Social and Organizational Informatics of Security

L Jean Camp
Associate Professor of Informatics

Course Readings & Syllabus

ROOM CHANGE: Please Meet at Willkie Hall C109 on Monday at 11:15am


This class is divided into five major themes, with sessions organized under those themes. The basic question is the relationship between organizations, security and privacy.
As with the normal organizational informatics class, this course has two intellectual pillars. The first pillar of the course is the material provided in the readings, subject to quizzes in the classroom, and discussed in the sections. The second pillar is the project.
The reading material and the lectures are selected by the professor and AIs. The students are responsible for arriving with the reading complete, and ready to participate. The students also provide the content of the project.
Grading and Assignments
It is very easy to pass this class, because there are many opportunities to earn credit. In a complementary vein, it is very difficult to ace this class, because it requires an excellent project, a very good presentation, and consistently arriving in class with the reading complete.

I have office hours at least twice a week. I expect my AIs to have office hours as well.

30% class participation in class and on oncourse
10% presentation due as scheduled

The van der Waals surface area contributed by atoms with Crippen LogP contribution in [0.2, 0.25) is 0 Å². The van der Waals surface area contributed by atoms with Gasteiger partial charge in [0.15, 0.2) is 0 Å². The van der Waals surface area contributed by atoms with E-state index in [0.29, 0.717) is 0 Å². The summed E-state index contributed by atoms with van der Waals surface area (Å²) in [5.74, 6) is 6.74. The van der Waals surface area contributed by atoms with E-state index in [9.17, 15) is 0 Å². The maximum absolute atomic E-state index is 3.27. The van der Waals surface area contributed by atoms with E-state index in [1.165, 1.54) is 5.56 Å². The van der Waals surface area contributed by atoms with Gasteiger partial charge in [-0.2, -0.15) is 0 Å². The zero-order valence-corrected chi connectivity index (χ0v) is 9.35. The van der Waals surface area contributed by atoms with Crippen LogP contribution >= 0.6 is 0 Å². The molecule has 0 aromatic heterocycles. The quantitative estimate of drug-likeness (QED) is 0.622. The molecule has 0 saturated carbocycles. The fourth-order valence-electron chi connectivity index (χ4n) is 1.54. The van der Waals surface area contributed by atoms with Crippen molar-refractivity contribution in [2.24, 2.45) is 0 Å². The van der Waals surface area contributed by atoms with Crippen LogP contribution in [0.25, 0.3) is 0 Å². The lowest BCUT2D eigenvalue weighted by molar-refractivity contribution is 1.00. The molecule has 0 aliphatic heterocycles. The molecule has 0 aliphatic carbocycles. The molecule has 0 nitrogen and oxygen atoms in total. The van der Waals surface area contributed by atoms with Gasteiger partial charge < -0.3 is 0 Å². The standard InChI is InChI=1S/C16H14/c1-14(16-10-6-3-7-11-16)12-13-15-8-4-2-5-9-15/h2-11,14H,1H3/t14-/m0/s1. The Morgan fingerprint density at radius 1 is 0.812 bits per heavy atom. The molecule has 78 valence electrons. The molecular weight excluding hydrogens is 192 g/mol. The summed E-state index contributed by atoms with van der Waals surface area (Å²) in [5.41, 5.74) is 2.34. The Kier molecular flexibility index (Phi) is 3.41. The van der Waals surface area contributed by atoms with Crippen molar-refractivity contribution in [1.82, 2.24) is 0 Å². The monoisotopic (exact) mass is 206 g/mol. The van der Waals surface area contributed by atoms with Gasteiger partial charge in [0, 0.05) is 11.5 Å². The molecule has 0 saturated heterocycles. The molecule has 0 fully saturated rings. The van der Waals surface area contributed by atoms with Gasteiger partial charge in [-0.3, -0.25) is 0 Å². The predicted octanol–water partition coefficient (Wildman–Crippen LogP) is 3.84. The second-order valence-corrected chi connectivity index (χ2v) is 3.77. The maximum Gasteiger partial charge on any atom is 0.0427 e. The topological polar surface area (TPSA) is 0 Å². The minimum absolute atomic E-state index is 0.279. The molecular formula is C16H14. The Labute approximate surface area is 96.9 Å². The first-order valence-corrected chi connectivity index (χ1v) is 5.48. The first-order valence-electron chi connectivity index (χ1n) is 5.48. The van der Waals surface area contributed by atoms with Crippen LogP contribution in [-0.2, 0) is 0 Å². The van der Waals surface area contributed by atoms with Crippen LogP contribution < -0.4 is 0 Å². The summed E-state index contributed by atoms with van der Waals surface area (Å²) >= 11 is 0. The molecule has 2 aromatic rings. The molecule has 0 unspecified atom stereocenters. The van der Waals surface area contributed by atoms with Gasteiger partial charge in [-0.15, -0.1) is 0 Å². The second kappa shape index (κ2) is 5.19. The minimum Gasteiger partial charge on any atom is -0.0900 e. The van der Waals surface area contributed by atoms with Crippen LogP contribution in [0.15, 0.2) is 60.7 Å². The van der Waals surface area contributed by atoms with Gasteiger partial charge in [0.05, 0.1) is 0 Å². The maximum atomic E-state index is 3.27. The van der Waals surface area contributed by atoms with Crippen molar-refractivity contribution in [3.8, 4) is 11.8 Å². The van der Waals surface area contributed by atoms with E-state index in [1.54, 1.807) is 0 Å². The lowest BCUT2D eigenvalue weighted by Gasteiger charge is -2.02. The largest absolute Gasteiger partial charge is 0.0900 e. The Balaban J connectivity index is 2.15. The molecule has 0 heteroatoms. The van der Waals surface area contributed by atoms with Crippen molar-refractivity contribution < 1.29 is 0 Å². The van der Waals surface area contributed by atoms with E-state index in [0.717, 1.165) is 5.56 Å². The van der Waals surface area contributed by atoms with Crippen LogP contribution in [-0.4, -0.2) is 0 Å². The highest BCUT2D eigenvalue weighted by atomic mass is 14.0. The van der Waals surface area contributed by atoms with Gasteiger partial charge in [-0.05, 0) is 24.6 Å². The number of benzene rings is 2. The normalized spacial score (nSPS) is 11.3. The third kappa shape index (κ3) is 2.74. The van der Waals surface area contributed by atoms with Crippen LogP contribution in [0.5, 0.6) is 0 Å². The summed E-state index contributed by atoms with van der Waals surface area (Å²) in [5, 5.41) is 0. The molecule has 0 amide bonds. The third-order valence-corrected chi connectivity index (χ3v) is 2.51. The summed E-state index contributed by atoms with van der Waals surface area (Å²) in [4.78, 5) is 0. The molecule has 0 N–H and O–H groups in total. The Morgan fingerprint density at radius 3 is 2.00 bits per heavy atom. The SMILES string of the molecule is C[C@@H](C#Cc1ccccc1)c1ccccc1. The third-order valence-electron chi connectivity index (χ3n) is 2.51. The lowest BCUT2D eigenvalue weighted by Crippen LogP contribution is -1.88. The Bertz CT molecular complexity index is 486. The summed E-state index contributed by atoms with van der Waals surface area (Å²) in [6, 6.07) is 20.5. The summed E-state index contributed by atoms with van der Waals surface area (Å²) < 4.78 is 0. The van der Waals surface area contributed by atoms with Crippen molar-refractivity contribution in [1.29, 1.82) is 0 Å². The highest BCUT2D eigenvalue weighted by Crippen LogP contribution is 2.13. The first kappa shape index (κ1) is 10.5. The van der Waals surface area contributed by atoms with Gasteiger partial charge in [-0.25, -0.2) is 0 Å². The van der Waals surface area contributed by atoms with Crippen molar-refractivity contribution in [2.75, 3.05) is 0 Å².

60% Final project:  
  10% group formation due Jan. 24
  10% work plan and project definition due Feb. 19
  5% bibliography due Feb. 26
  5% revised work plan due March 24
  30% written project April 30


Course Themes

Organizational Informatics

The first major theme is the nature of organizations. An organization can be perceived as single monolithic rational entity; as a collection of competing groups of stakeholders; as a collection of individuals each acting upon their own aims; as a machine irrationally following process; or a anthropological cultural entity. This is the same set of readings as in Organizational Informatics, and will cover the first few weeks of the course.

The Security Market

The second major theme is the security market. The security market is far from monolithic. There are service offerings, custom code, NSA approvals, and DRM. This section of the class will include the core security vocabulary, and an understanding of how security goals can conflict not only with organizational goals but also with each other.

Security Strategies

The third major theme is the use of security in markets. This section will include discussions of DRM, the DMCA, and peer to peer systems as strategies. The use of security in markets beyond traditional IT markets will be a focus here, including printer and automotive markets.

Privacy and the Corporation

The fourth section includes an examination of the role of privacy in the marketplace. We look at legal constraints on re-use of information; privacy as an issue in out-sourcing; privacy and security. This examination will include both the personal and individual perspectives on privacy.

Security and Open Systems

Open code includes both free software and open source. Open source proponents and honey pots agree that open systems are less often subject to intrusion. Is there an economic or organizational reason, or is this strictly technical?

Crime of the Internet

Crime on the Internet includes all the traditional forms, and some forms you have not yet heard of. Indeed, traveling around Bloomington any person could, in two days, put together a botnet of hundreds of hosts. This part of the course will look at some popular crime, including 419 scams, phishing and denial of service. The course will also look at emergent crimes; for example, distributed phishing and wireless attacks.